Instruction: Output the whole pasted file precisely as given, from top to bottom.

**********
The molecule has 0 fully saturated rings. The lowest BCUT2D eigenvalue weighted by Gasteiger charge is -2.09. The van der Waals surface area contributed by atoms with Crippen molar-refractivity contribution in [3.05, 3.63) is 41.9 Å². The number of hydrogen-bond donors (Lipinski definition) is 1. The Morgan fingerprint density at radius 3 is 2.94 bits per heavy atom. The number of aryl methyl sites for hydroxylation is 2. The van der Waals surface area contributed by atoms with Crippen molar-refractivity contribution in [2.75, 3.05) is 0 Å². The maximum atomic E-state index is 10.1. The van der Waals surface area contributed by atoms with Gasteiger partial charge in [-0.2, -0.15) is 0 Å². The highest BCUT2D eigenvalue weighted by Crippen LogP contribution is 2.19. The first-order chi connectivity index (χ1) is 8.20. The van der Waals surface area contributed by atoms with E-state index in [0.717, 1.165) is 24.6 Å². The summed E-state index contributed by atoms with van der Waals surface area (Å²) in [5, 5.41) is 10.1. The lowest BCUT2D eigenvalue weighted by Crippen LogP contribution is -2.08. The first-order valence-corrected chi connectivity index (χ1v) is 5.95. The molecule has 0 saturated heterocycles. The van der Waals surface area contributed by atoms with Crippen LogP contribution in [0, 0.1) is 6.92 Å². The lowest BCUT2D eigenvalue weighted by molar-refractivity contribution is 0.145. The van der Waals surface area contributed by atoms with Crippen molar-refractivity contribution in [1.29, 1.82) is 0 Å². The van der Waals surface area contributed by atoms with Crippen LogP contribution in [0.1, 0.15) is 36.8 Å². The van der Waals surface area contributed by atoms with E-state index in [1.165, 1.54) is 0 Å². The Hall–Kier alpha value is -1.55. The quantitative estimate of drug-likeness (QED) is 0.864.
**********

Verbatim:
The molecule has 0 fully saturated rings. The lowest BCUT2D eigenvalue weighted by Gasteiger charge is -2.09. The van der Waals surface area contributed by atoms with Crippen molar-refractivity contribution in [3.05, 3.63) is 41.9 Å². The number of hydrogen-bond donors (Lipinski definition) is 1. The Morgan fingerprint density at radius 3 is 2.94 bits per heavy atom. The number of aryl methyl sites for hydroxylation is 2. The van der Waals surface area contributed by atoms with Crippen molar-refractivity contribution in [2.75, 3.05) is 0 Å². The maximum atomic E-state index is 10.1. The van der Waals surface area contributed by atoms with Gasteiger partial charge in [-0.2, -0.15) is 0 Å². The highest BCUT2D eigenvalue weighted by Crippen LogP contribution is 2.19. The first-order chi connectivity index (χ1) is 8.20. The van der Waals surface area contributed by atoms with E-state index in [0.717, 1.165) is 24.6 Å². The summed E-state index contributed by atoms with van der Waals surface area (Å²) in [5, 5.41) is 10.1. The lowest BCUT2D eigenvalue weighted by Crippen LogP contribution is -2.08. The first-order valence-corrected chi connectivity index (χ1v) is 5.95. The molecule has 0 saturated heterocycles. The van der Waals surface area contributed by atoms with Crippen LogP contribution in [0, 0.1) is 6.92 Å². The lowest BCUT2D eigenvalue weighted by molar-refractivity contribution is 0.145. The van der Waals surface area contributed by atoms with Crippen molar-refractivity contribution in [1.29, 1.82) is 0 Å². The van der Waals surface area contributed by atoms with Crippen LogP contribution in [0.1, 0.15) is 36.8 Å². The van der Waals surface area contributed by atoms with E-state index in [1.165, 1.54) is 0 Å². The Hall–Kier alpha value is -1.55. The quantitative estimate of drug-likeness (QED) is 0.864.